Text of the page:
The Feminist Underground was one of the first blogs I found (I think through a comment Habladora wrote somewhere) while I was starting to come up with ideas for my own blog. I loved the energy on there and Habladora is just such an awesome writer, so I was a groupie for a while. I wrote a guest post in response to her call for submissions on feminist definitions, and she had been keeping up with my own blog and commenting here and there. One day she asked me if I wanted to be a contributor over there, and I ecstatically agreed.

For CHICKS ROCK!, it’s a much shorter story. I’ve been working with The Women’s Mosaic for a couple of years now and when they came up with the idea of starting a blog, I ended up becoming the head of that project. I knew about the blogosphere and had a strong sense of TWM’s vision and back then I also had the most time (I have much less free time now). So I’m a contributor, as well as the editor/blog mistress, if you will.

3. Do you think of blogging as work or play? And speaking of work, what’s your day job? Do you have aspirations to someday take up blogging or some form of writing or journalism full-time?

This question made me LOL! Blogging is work and play, depending on when you ask me. It is certainly A LOT of work to write, edit, maintain, troubleshoot, moderate, etc. for one blog, let alone keeping track of three, even while sharing responsibilities on two of them. Sometimes posts just come very easily to me – either because I have a lot of free time, something has sparked a reaction inside of me, I’ve found something of interest, etc. But sometimes I’m struggling just to put sentences together. Writer’s block hits hard, and it’s even harder to deal with that when my work schedule is so unpredictable sometimes.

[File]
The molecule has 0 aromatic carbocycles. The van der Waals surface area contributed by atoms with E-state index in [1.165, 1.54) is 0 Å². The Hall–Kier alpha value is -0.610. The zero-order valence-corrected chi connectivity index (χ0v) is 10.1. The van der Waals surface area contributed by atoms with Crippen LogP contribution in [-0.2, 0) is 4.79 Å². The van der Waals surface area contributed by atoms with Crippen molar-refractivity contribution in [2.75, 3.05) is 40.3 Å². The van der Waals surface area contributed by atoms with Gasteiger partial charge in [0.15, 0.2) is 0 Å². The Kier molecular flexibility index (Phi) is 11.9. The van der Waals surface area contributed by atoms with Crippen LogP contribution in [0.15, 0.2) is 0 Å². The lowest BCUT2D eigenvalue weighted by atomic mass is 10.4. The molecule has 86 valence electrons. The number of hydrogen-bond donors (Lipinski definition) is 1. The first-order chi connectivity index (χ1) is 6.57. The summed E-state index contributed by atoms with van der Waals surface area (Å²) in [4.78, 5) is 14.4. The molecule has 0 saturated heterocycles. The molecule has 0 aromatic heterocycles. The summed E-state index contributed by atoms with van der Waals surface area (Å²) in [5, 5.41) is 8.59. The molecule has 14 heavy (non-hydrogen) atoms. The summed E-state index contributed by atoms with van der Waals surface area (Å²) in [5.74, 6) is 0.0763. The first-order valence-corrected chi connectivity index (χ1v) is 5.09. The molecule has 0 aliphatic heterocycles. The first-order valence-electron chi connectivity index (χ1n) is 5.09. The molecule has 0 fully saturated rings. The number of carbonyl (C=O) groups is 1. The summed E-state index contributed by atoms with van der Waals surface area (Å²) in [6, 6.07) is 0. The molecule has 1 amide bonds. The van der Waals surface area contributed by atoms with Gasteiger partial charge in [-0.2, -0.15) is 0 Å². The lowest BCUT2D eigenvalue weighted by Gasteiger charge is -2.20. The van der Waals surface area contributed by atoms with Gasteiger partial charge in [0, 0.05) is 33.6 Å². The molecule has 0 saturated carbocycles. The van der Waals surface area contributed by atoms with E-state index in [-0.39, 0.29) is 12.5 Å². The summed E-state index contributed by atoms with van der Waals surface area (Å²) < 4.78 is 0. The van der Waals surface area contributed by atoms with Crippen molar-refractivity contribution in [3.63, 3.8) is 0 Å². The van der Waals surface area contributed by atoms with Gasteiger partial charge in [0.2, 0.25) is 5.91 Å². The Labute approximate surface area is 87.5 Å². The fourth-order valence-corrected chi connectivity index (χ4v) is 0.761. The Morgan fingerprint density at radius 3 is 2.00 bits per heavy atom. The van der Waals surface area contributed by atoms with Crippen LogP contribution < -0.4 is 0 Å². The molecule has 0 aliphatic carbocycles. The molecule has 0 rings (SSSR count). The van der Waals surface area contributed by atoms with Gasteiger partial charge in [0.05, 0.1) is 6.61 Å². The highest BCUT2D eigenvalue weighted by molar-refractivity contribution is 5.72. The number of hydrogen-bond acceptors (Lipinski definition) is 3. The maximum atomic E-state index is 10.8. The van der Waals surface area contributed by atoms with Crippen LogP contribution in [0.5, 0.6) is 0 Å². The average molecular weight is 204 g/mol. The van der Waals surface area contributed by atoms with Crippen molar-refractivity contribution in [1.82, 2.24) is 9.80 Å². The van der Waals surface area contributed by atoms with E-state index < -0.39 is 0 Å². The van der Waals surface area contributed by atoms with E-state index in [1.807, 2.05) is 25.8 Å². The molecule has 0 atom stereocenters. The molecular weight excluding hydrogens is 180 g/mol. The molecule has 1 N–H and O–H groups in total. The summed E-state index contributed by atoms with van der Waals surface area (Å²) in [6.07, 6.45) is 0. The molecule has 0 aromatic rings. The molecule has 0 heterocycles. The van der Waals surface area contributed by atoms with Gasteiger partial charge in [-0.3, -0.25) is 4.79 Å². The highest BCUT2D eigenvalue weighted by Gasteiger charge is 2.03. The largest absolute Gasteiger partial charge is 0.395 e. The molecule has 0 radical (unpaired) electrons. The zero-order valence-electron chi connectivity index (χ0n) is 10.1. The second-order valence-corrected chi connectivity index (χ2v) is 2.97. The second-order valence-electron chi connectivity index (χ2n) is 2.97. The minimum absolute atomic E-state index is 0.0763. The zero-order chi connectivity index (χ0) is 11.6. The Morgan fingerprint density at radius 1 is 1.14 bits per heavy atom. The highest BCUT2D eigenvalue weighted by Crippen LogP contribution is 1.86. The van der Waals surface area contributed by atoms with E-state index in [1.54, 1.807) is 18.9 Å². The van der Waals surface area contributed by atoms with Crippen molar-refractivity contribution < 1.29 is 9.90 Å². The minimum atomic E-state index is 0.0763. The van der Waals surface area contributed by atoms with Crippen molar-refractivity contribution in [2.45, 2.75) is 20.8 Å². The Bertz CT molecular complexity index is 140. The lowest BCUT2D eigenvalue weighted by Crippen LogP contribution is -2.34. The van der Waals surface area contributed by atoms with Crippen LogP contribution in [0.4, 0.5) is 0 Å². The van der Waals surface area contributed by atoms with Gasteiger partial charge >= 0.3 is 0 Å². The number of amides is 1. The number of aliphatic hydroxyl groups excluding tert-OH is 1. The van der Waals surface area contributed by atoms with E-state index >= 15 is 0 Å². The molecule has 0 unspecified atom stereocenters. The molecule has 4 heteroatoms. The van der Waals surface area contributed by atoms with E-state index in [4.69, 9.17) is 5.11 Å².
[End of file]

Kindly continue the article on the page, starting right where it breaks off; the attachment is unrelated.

I work for a women’s rights organization at the moment, and volunteer part-time for The Women’s Mosaic. My responsibilities are a bit all over the place for both, but I like it most days. :-)

I’ve always loved writing and editing and anything having to do with either, but I’ve never considered doing it full-time or professionally. Who knows, though… it’s a new year!

4. Are there some days that you just have no interest in blogging? What do you do to inspire yourself to write?

There are plenty of days when I have no interest whatsoever in blogging. If it’s been a while since I posted on Jump off the Bridge, then I try to at least throw up a video or something to have something on there. I feel guilty otherwise!

Sometimes when I set out to write a post, but don’t know what to write about, I just start reading through news websites and react to whatever I find on there. My guy also sends me links every so often when he sees something he thinks I’ll want to write about. This is usually a good way for me to at least write something substantial, but it doesn’t always work.